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Revisiting the Common Law Wrongful Discharge Claim

In my previous post regarding the Maryland Job Applicant Fairness Act, I noted that discharged employees could attempt to bring common law wrongful discharge claims against their employer under the theory that a termination in violation of the Act runs afoul of a clear mandate of public policy.

Maryland generally adheres to the “at-will” employment doctrine, meaning that an employee can be discharged at the will of the employer with or without cause, and the employee may also voluntarily quit at any time.  Notwithstanding the “at will” doctrine, a civil right of action may exist in favor of an employee when the termination was allegedly motivated by an unlawful purpose.  Several anti-discrimination statutes expressly grant a right of action in favor of an employee who believes he or she has been discharged in violation of the statute.  Where no statutory right of action exists, the employer still faces the threat of a common law wrongful discharge claim, which has long been recognized by the Maryland Courts where the discharge violates a clear mandate of public policy.

A recent Court of Appeals case, Parks v. Alpharma, Inc., 421 Md. 59 (2011), revisited the standard that a discharged employee must meet in order to state a prima facie claim for wrongful discharge, including what constitutes a clear mandate of public policy.  Debra Parks was a marketing employee for Alpharma, a pharmaceutical company, and claimed that she was wrongfully terminated as a means of retaliation for complaining about Alpharma’s allegedly illegal marketing activities regarding the drug, Kadian.  She specifically claimed that her discharge was wrongful because her complaints involved Alpharma’s purported violations of the Maryland Consumer Protection Act (“CPA”), the Federal Trade Commission Act (“FTCA”), and certain FDA regulations.  In affirming the lower court’s dismissal of Ms. Parks’ complaint, the Court of Appeals reiterated that simply being discharged for reporting an employer’s violation of a statute was not sufficient to state a viable cause of action that the termination was against a clear mandate of public policy.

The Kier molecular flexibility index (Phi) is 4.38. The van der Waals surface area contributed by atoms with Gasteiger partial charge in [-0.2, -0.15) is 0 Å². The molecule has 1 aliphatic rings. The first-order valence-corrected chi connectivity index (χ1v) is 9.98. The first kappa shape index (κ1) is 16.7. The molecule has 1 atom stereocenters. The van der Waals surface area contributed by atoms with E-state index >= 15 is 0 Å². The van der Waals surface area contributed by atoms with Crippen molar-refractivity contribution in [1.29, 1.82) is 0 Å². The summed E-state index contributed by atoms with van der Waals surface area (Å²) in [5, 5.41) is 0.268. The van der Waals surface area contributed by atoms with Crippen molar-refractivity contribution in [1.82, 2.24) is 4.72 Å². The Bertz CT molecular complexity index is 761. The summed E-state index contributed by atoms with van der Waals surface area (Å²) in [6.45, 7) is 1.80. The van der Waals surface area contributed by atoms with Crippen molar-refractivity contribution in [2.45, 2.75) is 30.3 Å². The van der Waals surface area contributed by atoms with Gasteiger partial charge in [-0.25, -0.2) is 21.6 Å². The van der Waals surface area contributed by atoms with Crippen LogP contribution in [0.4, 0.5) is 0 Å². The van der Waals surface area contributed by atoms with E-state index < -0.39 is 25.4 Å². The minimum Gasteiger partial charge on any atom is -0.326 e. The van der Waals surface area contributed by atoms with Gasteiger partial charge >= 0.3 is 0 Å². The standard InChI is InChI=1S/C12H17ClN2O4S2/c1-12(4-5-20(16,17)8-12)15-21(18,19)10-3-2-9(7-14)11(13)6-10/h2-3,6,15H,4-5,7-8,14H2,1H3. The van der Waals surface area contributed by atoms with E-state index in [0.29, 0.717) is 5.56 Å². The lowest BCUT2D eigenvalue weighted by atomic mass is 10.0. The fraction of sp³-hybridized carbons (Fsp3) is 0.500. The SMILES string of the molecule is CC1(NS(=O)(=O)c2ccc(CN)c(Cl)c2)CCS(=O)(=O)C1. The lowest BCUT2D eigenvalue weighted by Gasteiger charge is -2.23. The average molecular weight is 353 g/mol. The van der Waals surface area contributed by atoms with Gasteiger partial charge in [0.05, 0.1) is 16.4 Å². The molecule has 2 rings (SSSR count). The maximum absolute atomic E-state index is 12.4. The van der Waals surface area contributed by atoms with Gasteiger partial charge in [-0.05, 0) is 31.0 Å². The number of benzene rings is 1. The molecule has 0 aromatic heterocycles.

The Court noted that since recognizing the tort of wrongful discharge in the case of Adler v. American Standard Corp., 291 Md. 31 (1981), a plaintiff must allege that the termination violated a “sufficiently clear” and declared mandate of public policy, and proceeded to cite examples of cases in which such a clear mandate existed, such a terminating an employee for reporting an activity that she was mandated by law to report or terminating an employee for refusing to engage in criminal conduct.  However, in cases similar to Ms. Parks’ claim, where the employee is terminated for reporting the employer’s failure to adequately perform a legal duty, a clear mandate of public policy is not simply to be presumed.  In these types of cases, the Court reiterated its words in Adler that a general allegation that the offending activity of the employer was “clearly” against public policy does not state a claim upon which relief could be granted because it is too general, vague, conclusory, and unspecific.  The Court also borrowed the following quote from a prior opinion to explain the public policy exception to the at-will doctrine: “In exercising our measured authority to define public policy…we must strive to confine the scope of public policy mandates to clear and articulable principles of law and to be precise about the contours of actionable public policy mandates.”  Ms. Parks was unable to identify any specific and express public policy mandate to be found in the CPA, FTCA, or FDA regulations that would serve as a basis for the Court to recognize an exception to the employment at-will doctrine.  The Court noted that the breadth of these statutes made it extremely difficult to discern “the specificity of public policy” required to support a wrongful discharge claim:

“The extent of the public policy mandate contained in the [CPA] supports the breadth of its enforcement, but undermines its utility in the context of a wrongful discharge claim, for…policies should be reasonably discernible from prescribed constitutional or statutory mandates, to ensure that our decisions to extend the tort of wrongful discharge emanate solely from clear and articulable principles of law.”

Although not expressly stated, the Court’s opinion evidences a clear concern that broad, expansive statutory prohibitions, such as unfair trade practice laws, should not serve as the basis for a public policy exception underlying a wrongful discharge claim, as allowing such causes of action to go forward would open up the floodgates of potential wrongful discharge claims being where an employee complains about any potentially questionable business practice or decision.  Where the prohibitions are more specific and direct, such as with the Maryland Job Applicant Fairness Act, employers would be wise to recognize the possibility of a wrongful discharge claim.

A full copy of the Parks opinion can be found

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